Children’s of Alabama to Monitor Infants with Congenital Heart Disease at Home with Vivify Health

Pediatric hospital’s “Hearts at Home” program uses Vivify to break through income and language barriers to pediatric patient home monitoring and support

Children’s of Alabama, one of the largest pediatric healthcare facilities in the United States, is equipping caregivers and parents of infants born with heart defects with a completely managed remote care and monitoring kit from Vivify Health, extending the reach of the hospital into the infant’s home.
The digital kit includes a tablet and unlimited data plan that enables parents to track and report their baby’s weight, pulse and oxygen saturation, and to have immediate, reliable communication with caregivers, even if English is not their first language. In turn, caregivers can track and monitor infants with congenital heart disease who are enrolled in Children’s of Alabama’s “Hearts at Home” program during their most vulnerable stages of recovery, post-surgery, and quickly intervene when conditions change.

“We are very excited about the improvements we expect to achieve with the Vivify solution, especially faster and easier communication with parents and heightened ability of caregivers to follow vital sign trends to ward off clinical deterioration in the precious infants under our care,” stated Sarah Torsch Blair, CRNP, PNP-AC and Hearts at Home Coordinator.

Keeping babies with a complex condition on the right care path
The Hearts at Home program provides home monitoring and support for babies with congenital heart disease. Most of these babies are born with a single ventricle (pumping chamber) and will undergo three major open heart surgeries by the time they are two to three years old. The first and most complex surgery occurs when they are just one to two weeks old, with the second surgery when the baby is four to 12 months old. The months spent at home after the first and before the second surgery are the most critical–and understandably the most overwhelming for the parents. (For more insight into this vulnerable time, watch this informative video.)


“The Hearts at Home program has been a source of non-stop caring and support for over 40 infants and their families since inception. We chose the Vivify solution to help this successful program become even more effective by extending many of the capabilities of an intensive care unit into the infant’s home,” stated Dr. Leslie Rhodes, Assistant Professor and Pediatric Cardiac Intensivist.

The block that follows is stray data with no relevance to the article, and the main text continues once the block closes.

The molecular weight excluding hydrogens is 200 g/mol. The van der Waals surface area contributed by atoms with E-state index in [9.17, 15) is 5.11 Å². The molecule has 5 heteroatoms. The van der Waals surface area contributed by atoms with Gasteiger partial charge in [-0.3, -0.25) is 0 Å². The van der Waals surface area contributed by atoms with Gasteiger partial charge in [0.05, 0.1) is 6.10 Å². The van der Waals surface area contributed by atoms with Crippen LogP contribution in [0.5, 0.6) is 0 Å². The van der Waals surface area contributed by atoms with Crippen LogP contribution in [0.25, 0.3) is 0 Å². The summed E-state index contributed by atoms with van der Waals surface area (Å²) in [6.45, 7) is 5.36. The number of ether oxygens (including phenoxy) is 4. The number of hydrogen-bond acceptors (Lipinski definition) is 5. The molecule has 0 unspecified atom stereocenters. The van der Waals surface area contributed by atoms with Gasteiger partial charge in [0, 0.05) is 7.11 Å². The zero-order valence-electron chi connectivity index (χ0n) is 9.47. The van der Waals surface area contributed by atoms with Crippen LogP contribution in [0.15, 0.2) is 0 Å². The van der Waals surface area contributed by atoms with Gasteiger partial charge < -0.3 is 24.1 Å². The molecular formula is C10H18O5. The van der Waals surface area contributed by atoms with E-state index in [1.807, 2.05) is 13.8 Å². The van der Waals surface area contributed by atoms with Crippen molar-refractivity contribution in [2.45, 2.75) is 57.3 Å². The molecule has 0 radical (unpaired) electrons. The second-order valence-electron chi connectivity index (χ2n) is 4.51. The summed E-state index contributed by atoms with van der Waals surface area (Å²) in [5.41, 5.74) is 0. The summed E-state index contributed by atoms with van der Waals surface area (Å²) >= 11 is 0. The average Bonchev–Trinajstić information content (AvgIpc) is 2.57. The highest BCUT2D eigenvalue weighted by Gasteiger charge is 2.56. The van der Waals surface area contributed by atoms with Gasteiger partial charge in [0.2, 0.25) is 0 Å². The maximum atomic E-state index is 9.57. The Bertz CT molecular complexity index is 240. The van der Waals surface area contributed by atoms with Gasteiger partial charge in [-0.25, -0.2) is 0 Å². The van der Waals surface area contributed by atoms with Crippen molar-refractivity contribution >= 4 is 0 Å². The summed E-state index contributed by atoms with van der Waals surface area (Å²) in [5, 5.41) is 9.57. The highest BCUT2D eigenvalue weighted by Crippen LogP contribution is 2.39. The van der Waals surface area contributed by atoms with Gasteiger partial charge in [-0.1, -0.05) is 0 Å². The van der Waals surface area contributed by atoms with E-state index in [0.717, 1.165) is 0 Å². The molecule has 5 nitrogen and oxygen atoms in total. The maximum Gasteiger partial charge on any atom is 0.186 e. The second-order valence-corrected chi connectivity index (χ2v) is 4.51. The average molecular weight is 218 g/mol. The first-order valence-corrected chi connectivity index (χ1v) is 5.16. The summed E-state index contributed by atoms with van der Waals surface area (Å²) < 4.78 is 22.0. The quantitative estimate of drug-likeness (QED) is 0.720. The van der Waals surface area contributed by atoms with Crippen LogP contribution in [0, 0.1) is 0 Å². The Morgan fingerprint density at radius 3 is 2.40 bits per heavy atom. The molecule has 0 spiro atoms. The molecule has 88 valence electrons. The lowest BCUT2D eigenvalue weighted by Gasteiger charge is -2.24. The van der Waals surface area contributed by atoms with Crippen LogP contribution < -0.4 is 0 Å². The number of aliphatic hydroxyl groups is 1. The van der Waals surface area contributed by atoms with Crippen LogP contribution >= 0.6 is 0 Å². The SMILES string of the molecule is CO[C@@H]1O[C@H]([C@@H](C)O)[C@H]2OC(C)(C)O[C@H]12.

Vivify replaces paper-based and sometimes spotty parental reporting of the baby’s biometric data and growth at home with an electronic and multi-lingual solution. In addition to easy uploading of the baby’s daily vital signs, the Vivify solution includes video conferencing and a complete library of how-to tutorials regarding medication and nutrition and other elements of caring for babies with a complex heart condition. Also included in the Vivify remote care platform is a data plan which is not limited or dependent on the parent’s income.  As long as parents have the tablet, they can get in touch with their baby’s care team.


A peace-of-mind tool for care providers
After discharge, the Hearts at Home team calls the parents a minimum of one to two times a week to check in and see if they have any questions or concerns. The entire cardiac team at Children’s hospital is involved with and invested in these children, and works closely with the pediatricians and cardiologists to make sure the babies stay healthy and continue to grow.  The Vivify solutions provide a number of tools for these dedicated professionals to carry out their mission, including:
  •     Web Based Monitoring
  •     Alerts and Triage
  •     Daily Health Scores
  •     Chart Notes and History
  •     Medication Management
  •     Virtual Visits
“Vivify couldn’t be prouder to be associated with a program that’s advancing post-pediatric surgery care to such new levels,” said Eric Rock, CEO of Vivify Health. “We look forward to working with Children’s of Alabama and the Hearts at Home program to enable nothing less than full recovery for some of the youngest and most complex populations among us.”